ObjectiveHospital environmental surfaces are frequently contaminated by microorganisms. However, the causal mechanism of bacterial contamination of the environment as a source of transmission is still debated. This prospective study was performed to characterize the nature of multidrug-resistant organism (MDRO) transmission between the environment and patients using standard microbiological and molecular techniques.
SettingProspective cohort study at 2 academic medical centers.
DesignA prospective multicenter study to characterize the nature of bacterial transfer events between patients and environmental surfaces in rooms that previously housed patients with 1 of 4 ‘marker’ MDROs: methicillin-resistant Staphylococcus aureus, vancomycin-resistant enterococci, Clostridium difficile, and MDR Acinetobacter baumannii. Environmental and patient microbiological samples were obtained on admission into a freshly disinfected inpatient room. Repeat samples from room surfaces and patients were taken on days 3 and 7 and each week the patient stayed in the same room. The bacterial identity, antibiotic susceptibility, and molecular sequences were compared between organisms found in the environment samples and patient sources.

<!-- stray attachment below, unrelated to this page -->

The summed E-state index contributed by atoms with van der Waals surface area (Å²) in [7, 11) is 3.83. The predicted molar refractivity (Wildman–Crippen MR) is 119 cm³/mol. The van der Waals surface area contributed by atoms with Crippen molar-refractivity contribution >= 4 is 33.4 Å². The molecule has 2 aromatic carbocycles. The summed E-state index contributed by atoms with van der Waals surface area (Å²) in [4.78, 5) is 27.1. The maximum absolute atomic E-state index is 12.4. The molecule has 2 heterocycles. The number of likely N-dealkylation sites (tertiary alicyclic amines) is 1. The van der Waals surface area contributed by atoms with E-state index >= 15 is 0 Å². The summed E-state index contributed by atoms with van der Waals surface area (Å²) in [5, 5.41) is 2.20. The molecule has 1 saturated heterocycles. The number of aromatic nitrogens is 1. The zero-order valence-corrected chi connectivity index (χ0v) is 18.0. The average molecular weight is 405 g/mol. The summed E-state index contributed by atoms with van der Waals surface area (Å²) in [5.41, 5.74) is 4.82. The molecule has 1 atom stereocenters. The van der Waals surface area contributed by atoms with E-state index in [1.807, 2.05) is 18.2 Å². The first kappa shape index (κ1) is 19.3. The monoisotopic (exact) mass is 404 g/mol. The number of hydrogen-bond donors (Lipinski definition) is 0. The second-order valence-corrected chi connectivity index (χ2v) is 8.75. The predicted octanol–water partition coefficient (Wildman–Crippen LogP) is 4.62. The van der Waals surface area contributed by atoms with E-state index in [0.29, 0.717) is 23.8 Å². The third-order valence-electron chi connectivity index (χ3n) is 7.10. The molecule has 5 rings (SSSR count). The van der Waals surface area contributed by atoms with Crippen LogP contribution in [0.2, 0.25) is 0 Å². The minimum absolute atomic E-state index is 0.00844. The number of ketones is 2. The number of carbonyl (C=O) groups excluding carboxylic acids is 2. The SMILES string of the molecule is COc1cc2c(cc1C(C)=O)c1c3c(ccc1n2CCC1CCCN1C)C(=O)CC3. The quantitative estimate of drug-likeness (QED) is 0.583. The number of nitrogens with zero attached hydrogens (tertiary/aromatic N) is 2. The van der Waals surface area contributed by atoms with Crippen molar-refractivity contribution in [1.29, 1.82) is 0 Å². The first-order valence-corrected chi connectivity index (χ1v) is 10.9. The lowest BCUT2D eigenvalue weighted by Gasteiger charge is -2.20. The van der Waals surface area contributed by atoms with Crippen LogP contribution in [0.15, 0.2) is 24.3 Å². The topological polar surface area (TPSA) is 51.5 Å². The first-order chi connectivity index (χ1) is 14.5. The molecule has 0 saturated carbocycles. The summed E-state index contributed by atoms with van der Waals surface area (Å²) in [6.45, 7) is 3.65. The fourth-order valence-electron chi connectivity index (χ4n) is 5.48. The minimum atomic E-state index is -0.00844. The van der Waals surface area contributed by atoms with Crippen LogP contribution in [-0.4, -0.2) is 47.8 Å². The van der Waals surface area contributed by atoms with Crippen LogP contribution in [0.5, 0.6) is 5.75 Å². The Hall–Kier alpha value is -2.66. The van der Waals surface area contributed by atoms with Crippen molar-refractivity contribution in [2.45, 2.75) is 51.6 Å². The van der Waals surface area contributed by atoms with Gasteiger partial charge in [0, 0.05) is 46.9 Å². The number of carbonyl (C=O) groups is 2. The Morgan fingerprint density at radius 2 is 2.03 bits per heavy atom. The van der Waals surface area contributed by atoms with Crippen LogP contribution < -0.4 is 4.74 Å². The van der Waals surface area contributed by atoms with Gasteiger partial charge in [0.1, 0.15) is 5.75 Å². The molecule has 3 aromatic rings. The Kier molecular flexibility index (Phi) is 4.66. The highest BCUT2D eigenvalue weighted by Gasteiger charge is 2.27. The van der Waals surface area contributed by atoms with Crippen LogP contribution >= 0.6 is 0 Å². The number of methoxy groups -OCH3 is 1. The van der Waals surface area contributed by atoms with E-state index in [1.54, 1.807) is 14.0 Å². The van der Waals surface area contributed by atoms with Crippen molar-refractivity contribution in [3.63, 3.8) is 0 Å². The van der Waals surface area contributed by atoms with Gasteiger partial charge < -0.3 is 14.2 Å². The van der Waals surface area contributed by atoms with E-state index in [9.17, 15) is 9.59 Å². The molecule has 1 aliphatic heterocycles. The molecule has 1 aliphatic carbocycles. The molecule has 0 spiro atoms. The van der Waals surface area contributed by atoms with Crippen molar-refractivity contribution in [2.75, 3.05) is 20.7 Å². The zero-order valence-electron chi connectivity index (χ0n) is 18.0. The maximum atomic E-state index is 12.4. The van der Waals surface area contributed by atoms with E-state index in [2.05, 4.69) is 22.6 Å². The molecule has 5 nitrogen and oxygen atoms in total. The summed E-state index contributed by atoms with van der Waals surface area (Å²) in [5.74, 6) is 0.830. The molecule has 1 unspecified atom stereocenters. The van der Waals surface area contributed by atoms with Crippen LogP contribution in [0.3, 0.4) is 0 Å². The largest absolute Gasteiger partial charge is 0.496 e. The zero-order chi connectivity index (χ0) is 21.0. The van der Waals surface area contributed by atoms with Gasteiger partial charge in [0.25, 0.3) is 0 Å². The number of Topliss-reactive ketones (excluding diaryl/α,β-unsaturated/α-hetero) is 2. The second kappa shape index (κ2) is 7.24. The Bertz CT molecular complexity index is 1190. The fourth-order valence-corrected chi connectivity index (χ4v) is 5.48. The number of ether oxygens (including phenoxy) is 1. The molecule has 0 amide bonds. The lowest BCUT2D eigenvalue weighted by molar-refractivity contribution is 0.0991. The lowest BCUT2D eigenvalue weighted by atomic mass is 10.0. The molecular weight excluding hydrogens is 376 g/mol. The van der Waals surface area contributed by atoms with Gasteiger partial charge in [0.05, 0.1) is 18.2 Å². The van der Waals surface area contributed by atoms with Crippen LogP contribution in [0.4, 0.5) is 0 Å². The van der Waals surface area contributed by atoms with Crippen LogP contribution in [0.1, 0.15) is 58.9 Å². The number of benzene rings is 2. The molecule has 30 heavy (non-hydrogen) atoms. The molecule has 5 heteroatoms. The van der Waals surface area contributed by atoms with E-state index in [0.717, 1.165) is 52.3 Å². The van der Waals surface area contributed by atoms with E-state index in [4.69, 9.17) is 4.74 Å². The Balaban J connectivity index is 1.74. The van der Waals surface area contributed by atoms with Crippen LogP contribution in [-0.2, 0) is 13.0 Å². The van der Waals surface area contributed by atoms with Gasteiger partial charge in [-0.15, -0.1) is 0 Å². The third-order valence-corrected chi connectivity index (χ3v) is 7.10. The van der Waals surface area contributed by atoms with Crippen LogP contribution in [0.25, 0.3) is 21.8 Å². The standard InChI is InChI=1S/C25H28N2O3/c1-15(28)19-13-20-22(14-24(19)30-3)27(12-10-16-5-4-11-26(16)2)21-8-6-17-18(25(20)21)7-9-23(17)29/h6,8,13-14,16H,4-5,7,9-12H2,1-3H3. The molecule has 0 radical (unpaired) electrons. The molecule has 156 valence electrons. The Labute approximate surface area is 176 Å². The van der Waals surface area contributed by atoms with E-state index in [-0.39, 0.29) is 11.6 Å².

ResultsWe enrolled 80 patient–room admissions; 9 of these patients (11.3%) were asymptomatically colonized with MDROs at study entry. Hospital room surfaces were contaminated with MDROs despite terminal disinfection in 44 cases (55%). Microbiological Bacterial Transfer events either to the patient, the environment, or both occurred in 12 patient encounters (18.5%) from the microbiologically evaluable cohort.
ConclusionsMicrobiological Bacterial Transfer events between patients and the environment were observed in 18.5% of patient encounters and occurred early in the admission. This study suggests that research on prevention methods beyond the standard practice of room disinfection at the end of a patient’s stay is needed to better prevent acquisition of MDROs through the environment.